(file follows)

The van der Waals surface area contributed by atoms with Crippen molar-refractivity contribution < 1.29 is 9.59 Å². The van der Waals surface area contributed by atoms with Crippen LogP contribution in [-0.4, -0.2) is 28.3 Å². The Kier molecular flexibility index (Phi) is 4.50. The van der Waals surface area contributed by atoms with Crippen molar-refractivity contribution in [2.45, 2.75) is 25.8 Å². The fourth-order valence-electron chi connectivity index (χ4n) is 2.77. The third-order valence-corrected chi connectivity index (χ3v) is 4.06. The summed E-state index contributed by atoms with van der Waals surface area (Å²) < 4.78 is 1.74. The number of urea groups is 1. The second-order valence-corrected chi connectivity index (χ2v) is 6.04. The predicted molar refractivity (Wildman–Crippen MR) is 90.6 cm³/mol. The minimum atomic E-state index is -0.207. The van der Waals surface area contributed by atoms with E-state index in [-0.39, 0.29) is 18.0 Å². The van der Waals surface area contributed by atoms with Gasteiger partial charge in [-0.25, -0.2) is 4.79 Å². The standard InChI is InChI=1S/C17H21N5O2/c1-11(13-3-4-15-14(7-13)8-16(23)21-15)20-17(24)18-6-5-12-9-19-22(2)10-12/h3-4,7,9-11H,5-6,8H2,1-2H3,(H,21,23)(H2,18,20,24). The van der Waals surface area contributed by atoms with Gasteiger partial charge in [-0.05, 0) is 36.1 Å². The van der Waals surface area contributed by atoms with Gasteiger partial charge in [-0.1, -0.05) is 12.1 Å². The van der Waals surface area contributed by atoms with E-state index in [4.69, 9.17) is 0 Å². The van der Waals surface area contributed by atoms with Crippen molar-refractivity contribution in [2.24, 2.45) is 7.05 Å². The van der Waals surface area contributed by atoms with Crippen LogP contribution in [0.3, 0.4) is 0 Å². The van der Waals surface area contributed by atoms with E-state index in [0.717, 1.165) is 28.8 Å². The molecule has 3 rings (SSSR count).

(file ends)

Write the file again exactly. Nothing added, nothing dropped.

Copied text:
The van der Waals surface area contributed by atoms with Crippen molar-refractivity contribution < 1.29 is 9.59 Å². The van der Waals surface area contributed by atoms with Crippen LogP contribution in [-0.4, -0.2) is 28.3 Å². The Kier molecular flexibility index (Phi) is 4.50. The van der Waals surface area contributed by atoms with Crippen molar-refractivity contribution in [2.45, 2.75) is 25.8 Å². The fourth-order valence-electron chi connectivity index (χ4n) is 2.77. The third-order valence-corrected chi connectivity index (χ3v) is 4.06. The summed E-state index contributed by atoms with van der Waals surface area (Å²) < 4.78 is 1.74. The number of urea groups is 1. The second-order valence-corrected chi connectivity index (χ2v) is 6.04. The predicted molar refractivity (Wildman–Crippen MR) is 90.6 cm³/mol. The minimum atomic E-state index is -0.207. The van der Waals surface area contributed by atoms with E-state index in [-0.39, 0.29) is 18.0 Å². The van der Waals surface area contributed by atoms with Gasteiger partial charge in [-0.25, -0.2) is 4.79 Å². The standard InChI is InChI=1S/C17H21N5O2/c1-11(13-3-4-15-14(7-13)8-16(23)21-15)20-17(24)18-6-5-12-9-19-22(2)10-12/h3-4,7,9-11H,5-6,8H2,1-2H3,(H,21,23)(H2,18,20,24). The van der Waals surface area contributed by atoms with Gasteiger partial charge in [-0.05, 0) is 36.1 Å². The van der Waals surface area contributed by atoms with Gasteiger partial charge in [-0.1, -0.05) is 12.1 Å². The van der Waals surface area contributed by atoms with E-state index in [4.69, 9.17) is 0 Å². The van der Waals surface area contributed by atoms with Crippen molar-refractivity contribution in [2.24, 2.45) is 7.05 Å². The van der Waals surface area contributed by atoms with Crippen LogP contribution in [0.3, 0.4) is 0 Å². The van der Waals surface area contributed by atoms with E-state index in [0.717, 1.165) is 28.8 Å². The molecule has 3 rings (SSSR count).